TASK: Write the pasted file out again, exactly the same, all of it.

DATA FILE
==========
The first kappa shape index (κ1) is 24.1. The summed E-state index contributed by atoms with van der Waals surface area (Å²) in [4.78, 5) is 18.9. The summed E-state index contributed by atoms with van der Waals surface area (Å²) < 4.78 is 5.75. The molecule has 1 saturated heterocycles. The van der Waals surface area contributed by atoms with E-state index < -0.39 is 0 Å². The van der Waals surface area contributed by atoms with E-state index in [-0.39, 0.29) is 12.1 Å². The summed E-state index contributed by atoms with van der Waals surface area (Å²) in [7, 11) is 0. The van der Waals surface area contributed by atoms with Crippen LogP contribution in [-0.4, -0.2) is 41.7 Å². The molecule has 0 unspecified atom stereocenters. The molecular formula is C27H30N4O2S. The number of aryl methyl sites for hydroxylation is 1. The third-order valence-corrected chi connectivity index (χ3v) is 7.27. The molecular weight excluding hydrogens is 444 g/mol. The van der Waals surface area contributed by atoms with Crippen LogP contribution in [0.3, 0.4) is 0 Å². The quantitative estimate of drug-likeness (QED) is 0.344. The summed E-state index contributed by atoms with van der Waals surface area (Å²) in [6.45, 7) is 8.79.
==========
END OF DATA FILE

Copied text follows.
The first kappa shape index (κ1) is 24.1. The summed E-state index contributed by atoms with van der Waals surface area (Å²) in [4.78, 5) is 18.9. The summed E-state index contributed by atoms with van der Waals surface area (Å²) < 4.78 is 5.75. The molecule has 1 saturated heterocycles. The van der Waals surface area contributed by atoms with E-state index < -0.39 is 0 Å². The van der Waals surface area contributed by atoms with E-state index in [-0.39, 0.29) is 12.1 Å². The summed E-state index contributed by atoms with van der Waals surface area (Å²) in [7, 11) is 0. The van der Waals surface area contributed by atoms with Crippen LogP contribution in [-0.4, -0.2) is 41.7 Å². The molecule has 0 unspecified atom stereocenters. The molecular formula is C27H30N4O2S. The number of aryl methyl sites for hydroxylation is 1. The third-order valence-corrected chi connectivity index (χ3v) is 7.27. The molecular weight excluding hydrogens is 444 g/mol. The van der Waals surface area contributed by atoms with Crippen LogP contribution in [0.3, 0.4) is 0 Å². The quantitative estimate of drug-likeness (QED) is 0.344. The summed E-state index contributed by atoms with van der Waals surface area (Å²) in [6.45, 7) is 8.79.